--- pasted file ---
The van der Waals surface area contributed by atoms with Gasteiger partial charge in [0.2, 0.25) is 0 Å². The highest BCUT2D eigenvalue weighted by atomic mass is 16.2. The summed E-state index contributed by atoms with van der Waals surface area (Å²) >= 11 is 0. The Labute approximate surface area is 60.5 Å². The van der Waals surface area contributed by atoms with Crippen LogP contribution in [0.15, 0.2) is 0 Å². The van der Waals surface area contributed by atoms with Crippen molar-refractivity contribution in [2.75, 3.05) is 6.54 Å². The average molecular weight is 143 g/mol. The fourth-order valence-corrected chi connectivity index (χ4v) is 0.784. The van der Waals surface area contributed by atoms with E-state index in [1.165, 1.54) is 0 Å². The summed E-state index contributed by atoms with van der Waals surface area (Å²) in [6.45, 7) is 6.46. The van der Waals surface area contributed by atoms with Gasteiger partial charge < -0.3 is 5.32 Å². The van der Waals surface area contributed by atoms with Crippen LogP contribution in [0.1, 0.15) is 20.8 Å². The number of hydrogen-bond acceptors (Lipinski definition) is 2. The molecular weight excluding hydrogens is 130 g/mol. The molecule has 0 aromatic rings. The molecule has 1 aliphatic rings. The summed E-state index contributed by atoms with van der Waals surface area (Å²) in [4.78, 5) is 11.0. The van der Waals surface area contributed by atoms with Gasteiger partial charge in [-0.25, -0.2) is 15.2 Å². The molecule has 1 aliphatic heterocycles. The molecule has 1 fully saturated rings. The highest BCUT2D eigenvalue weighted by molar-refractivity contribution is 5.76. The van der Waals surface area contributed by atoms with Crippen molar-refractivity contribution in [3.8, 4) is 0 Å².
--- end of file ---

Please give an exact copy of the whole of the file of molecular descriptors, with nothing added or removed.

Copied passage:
The van der Waals surface area contributed by atoms with Gasteiger partial charge in [0.2, 0.25) is 0 Å². The highest BCUT2D eigenvalue weighted by atomic mass is 16.2. The summed E-state index contributed by atoms with van der Waals surface area (Å²) >= 11 is 0. The Labute approximate surface area is 60.5 Å². The van der Waals surface area contributed by atoms with Crippen LogP contribution in [0.15, 0.2) is 0 Å². The van der Waals surface area contributed by atoms with Crippen molar-refractivity contribution in [2.75, 3.05) is 6.54 Å². The average molecular weight is 143 g/mol. The fourth-order valence-corrected chi connectivity index (χ4v) is 0.784. The van der Waals surface area contributed by atoms with E-state index in [1.165, 1.54) is 0 Å². The summed E-state index contributed by atoms with van der Waals surface area (Å²) in [6.45, 7) is 6.46. The van der Waals surface area contributed by atoms with Gasteiger partial charge < -0.3 is 5.32 Å². The van der Waals surface area contributed by atoms with Crippen LogP contribution in [0.1, 0.15) is 20.8 Å². The number of hydrogen-bond acceptors (Lipinski definition) is 2. The molecular weight excluding hydrogens is 130 g/mol. The molecule has 0 aromatic rings. The molecule has 1 aliphatic rings. The summed E-state index contributed by atoms with van der Waals surface area (Å²) in [4.78, 5) is 11.0. The van der Waals surface area contributed by atoms with Gasteiger partial charge in [-0.25, -0.2) is 15.2 Å². The molecule has 1 aliphatic heterocycles. The molecule has 1 fully saturated rings. The highest BCUT2D eigenvalue weighted by molar-refractivity contribution is 5.76. The van der Waals surface area contributed by atoms with Crippen molar-refractivity contribution in [3.8, 4) is 0 Å².